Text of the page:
​​​​​​​​Building a Better Monarch Butterfly Garden

August 2020 | 27 min., 30 sec.
by Adam M. Baker
University of Kentucky

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​​The eastern North American migratory population of the monarch butterfly (Danaus plexippus) is in serious decline. Most efforts to conserve this iconic pollinator focus on habitat restoration in the agriculturally dominated landscapes of the U.S. Midwest. Often overlooked are small, butterfly-centric gardens, such as Monarch Waystations, that can act as stepping stones between urban and rural areas that are likely to contain remnant populations of monarch host plants. This presentation addresses the environmental pressures faced by monarch butterflies, why their conservation matters, and what initiatives can offset their decline. It explains how applying sustainable agriculture theory and butterfly host-finding theory to conservation gardens can increase their findability, usage, and overall ecological value for monarch butterflies and other pollinators. Discussion will also cover the viability of milkweed “nativars” as monarch host plants and their potential use in conservation plantings.

About the Presenter

​​Adam M. Baker​​Adam M. Baker graduated in 2020 from the Entomology Department at the University of Kentucky, where he studied monarch butterfly ecology and conservation. Dr. Baker is from southwestern Michigan and spent his youth exploring the dunes, bogs, and woods of the Lower Peninsula. His work on monarch butterfly conservation in the urban landscape has been featured in symposia, articles, and educator training sessions nationwide.

Contact Information:
Email: heresadamb@uky.edu

Additional Resources


General information, research articles, posters, and more​ − Adam Baker

​Journal Articles​​

Invasive Paper Wasp Turns Urban Pollinator Gardens into Ecological Traps for Monarch Butterfly LarvaeScientific Reports

Configuration and Location of Small Urban Gardens Affect Colonization by Monarch ButterfliesFrontiers in Ecology and Evolution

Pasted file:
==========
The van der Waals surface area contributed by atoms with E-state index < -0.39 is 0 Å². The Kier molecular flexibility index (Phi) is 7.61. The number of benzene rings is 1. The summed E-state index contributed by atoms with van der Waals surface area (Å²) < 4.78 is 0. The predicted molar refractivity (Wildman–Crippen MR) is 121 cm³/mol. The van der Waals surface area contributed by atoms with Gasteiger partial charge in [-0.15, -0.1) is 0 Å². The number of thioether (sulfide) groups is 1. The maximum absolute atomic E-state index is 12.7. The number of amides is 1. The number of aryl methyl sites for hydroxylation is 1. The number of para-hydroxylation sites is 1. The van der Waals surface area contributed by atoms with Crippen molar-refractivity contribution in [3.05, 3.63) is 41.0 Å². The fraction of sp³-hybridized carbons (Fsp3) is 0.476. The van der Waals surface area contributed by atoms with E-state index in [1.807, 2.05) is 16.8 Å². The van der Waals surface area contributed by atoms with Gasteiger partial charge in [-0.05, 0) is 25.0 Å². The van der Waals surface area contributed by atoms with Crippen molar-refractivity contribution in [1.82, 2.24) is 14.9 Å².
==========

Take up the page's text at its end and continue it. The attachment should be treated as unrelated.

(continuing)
Japanese Beetles’ Feeding on Milkweed Flowers May Compromise Efforts to Restore Monarch Butterfly HabitatScientific Reports

Colonization and Usage of Eight Milkweed (Asclepias) Species by Monarch Butterflies and Bees in Urban Garden SettingsJournal of Insect Conservation

​General Reading

Bringing Nature Home: How You Can Sustain Wildlife with Native Plants − Douglas W. Tallamy

Butterfly Gardening with Native Plants: How to Attract and Identify Butterflies − Christopher Kline

Monarchs and Milkweeds: A Migrating Butterfly, a Poisonous Plant, and Their Remarkable Story of Coevolution − Anurag Agrawal

Monarch Conservation and Citizen Science​

Million Pollinator Garden Challenge − National Pollinator Garden Network

Monarch Butterfly − National W​ildlife Federation

Monarch Butterfly − World Wildlife Foundation

Monarch Butterfly Tracking and Migration − Journey North

The Monarch Butterfly in North America − U.S. Forest Service

Monarch Conservation − The Xerces Society

Monarch Larval Reporting, Information, and Resources − The Monarch Joint Venture

Monarch Waystations, Tagging, and Resources − ​Monarch Watch

Save the Monarch Butterfly​ − U.S. Fish and Wildlife Service

Tracking Monarch Diseases​ − Project Monarch Health

​Webcast Sponsor​

​Grant Funding

​This webcast was supported by funds provided through the U.S. Department of Agriculture (USDA), National Institute of Food Agriculture (NIFA), Specialty Crop Research Initiative (SCRI), NIFA SCRI grant 2016-51181-25399; by NIFA IR-4 Project Award #2019-34383-29973.​

Signature Sponsor​



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